SOTO CANO AIR BASE, Honduras, –
More than 60 Joint Task Force Bravo personnel trekked seven and a half miles up steep mountain roads and trails near Comayagua, Honduras, to deliver goods to people living in a remote mountaintop village.
Participating in a monthly Chapel Hike, the JTF-Bravo hikers carried 163 bags of food in backpacks, rucksacks and duffel bags. They also loaded their packs with stuffed animals and handed the toys out to children along the way.
Upon reaching the village of Picacho, a village of only 200 people sitting 3,800 feet above sea level, the tired hikers caught their breath and began distributing the bags of food to the villagers.
"We bought more than $600 dollars worth of groceries from the chapel tithes," said Navy Petty Officer 1st Class Norman Oehring, the JTF-Bravo chaplain's assistant.
Petty Officer Oehring said the bags of oil, flour, canned goods, powdered eggs and milk were delivered to 35 families.
"This hike was the most physically demanding hike we've been on because of the elevation and the road and trail conditions, but I think everyone participating will tell you that what is drained from the hikers physically is replaced spiritually by seeing how appreciative the families are when they are handed the bags of groceries," Petty Officer Oehring said.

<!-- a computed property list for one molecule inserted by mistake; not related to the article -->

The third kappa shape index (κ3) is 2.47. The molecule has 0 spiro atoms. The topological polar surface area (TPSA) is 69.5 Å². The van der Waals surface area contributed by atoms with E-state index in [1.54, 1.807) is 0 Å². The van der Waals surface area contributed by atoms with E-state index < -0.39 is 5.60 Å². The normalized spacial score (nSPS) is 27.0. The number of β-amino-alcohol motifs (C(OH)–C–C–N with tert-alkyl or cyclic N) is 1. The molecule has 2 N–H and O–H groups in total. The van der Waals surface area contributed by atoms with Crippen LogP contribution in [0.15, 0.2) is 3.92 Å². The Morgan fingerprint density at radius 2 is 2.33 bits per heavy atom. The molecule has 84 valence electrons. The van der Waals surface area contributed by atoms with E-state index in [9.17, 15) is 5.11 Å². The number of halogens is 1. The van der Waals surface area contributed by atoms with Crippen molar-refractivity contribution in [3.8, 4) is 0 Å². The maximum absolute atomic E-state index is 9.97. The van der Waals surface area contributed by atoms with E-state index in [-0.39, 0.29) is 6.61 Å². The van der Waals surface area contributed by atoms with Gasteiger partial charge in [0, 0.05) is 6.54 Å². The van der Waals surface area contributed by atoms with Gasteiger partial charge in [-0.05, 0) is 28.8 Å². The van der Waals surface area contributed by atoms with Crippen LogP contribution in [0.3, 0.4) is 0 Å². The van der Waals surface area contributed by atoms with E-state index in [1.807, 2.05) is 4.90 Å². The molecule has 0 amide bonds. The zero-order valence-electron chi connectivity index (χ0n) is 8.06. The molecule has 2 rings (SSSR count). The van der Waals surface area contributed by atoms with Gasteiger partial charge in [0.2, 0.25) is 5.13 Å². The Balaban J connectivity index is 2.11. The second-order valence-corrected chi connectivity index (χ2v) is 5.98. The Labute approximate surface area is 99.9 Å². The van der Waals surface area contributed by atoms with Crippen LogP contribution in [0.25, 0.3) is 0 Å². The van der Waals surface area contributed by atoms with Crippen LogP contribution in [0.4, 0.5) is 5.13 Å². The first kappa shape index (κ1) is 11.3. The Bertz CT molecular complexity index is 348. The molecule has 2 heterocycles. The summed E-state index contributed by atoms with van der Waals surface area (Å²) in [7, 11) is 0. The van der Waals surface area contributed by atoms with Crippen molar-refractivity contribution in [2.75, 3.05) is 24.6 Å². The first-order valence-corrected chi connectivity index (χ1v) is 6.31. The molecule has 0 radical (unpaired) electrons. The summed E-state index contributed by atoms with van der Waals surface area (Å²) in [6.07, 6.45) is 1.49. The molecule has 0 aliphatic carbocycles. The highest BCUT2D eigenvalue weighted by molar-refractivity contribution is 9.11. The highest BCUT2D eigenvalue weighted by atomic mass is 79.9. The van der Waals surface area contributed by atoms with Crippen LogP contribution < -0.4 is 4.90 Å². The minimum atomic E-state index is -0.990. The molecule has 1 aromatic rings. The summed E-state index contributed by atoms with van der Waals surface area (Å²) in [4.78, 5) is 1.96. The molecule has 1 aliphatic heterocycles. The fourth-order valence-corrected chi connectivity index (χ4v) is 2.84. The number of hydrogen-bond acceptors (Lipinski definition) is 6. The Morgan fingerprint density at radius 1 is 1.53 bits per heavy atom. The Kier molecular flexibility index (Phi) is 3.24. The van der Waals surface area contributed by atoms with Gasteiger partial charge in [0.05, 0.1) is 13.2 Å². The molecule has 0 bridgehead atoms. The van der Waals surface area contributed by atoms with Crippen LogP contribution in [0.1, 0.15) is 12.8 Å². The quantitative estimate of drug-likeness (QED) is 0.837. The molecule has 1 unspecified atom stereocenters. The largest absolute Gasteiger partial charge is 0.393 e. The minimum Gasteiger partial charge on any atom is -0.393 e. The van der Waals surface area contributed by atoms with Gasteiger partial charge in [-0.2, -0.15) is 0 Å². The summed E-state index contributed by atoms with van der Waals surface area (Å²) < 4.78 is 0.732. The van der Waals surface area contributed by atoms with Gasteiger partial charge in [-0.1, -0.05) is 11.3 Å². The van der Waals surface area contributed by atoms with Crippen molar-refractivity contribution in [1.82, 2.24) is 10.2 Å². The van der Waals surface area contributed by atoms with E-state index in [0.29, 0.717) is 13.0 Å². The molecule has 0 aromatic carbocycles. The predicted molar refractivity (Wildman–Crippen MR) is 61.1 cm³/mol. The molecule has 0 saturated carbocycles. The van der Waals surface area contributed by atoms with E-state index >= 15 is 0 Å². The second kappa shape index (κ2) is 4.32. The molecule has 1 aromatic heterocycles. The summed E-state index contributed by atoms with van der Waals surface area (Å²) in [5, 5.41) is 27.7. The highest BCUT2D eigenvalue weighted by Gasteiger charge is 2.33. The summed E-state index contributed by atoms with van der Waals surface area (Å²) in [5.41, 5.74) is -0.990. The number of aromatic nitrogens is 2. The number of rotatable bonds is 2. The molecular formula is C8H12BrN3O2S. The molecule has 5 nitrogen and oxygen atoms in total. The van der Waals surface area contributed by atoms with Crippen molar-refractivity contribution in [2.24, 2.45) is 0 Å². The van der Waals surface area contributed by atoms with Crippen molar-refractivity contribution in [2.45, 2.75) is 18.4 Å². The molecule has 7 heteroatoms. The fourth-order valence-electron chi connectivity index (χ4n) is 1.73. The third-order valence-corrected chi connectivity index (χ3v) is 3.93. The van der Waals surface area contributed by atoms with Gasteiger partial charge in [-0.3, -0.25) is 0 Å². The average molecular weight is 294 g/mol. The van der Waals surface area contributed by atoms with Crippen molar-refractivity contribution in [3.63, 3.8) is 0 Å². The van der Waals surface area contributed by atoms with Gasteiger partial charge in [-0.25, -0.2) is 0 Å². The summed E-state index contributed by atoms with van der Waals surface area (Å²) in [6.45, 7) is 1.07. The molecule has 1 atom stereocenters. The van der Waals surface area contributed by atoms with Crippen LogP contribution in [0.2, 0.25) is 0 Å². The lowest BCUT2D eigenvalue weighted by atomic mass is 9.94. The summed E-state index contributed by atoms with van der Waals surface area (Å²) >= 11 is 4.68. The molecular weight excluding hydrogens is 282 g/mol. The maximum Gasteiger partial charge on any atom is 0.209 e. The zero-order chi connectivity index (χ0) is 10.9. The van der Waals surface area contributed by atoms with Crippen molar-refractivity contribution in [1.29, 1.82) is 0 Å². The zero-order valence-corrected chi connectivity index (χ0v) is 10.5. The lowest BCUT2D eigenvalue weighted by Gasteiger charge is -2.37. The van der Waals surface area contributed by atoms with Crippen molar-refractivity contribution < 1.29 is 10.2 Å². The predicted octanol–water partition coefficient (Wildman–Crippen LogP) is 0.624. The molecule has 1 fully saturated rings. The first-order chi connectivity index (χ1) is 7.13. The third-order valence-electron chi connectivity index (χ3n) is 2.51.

The monthly Chapel Hike was an idea sparked by then JTF-Bravo chaplain, Air Force Chaplain (Capt.) Chad Bellamy in 2007. The tradition has continued and each chaplain assigned to JTF-Bravo is carrying on the tradition.
Army Sgt. 1st Class Manuel Zeggara, JTF-Bravo Office of Military and Civil Operations, said although the chapel hike is organized by the Chaplain (Capt.) Scott Nupsen and Petty Officer 1st Class Oehring, it's the grass-roots effort of all people participating in the hike that make the end results gratifying.
"This is what JTF-Bravo is all about," Sergeant Zeggara said. "Whether it's a disaster relief mission supporting thousands affected by a hurricane or an earthquake, or hauling groceries up a mountain to make life easier for 30 poor Honduran families, the men and women of JTF-Bravo are here in Honduras as ambassadors of the U.S. and this program is another example of how we positively affect the local community by being here."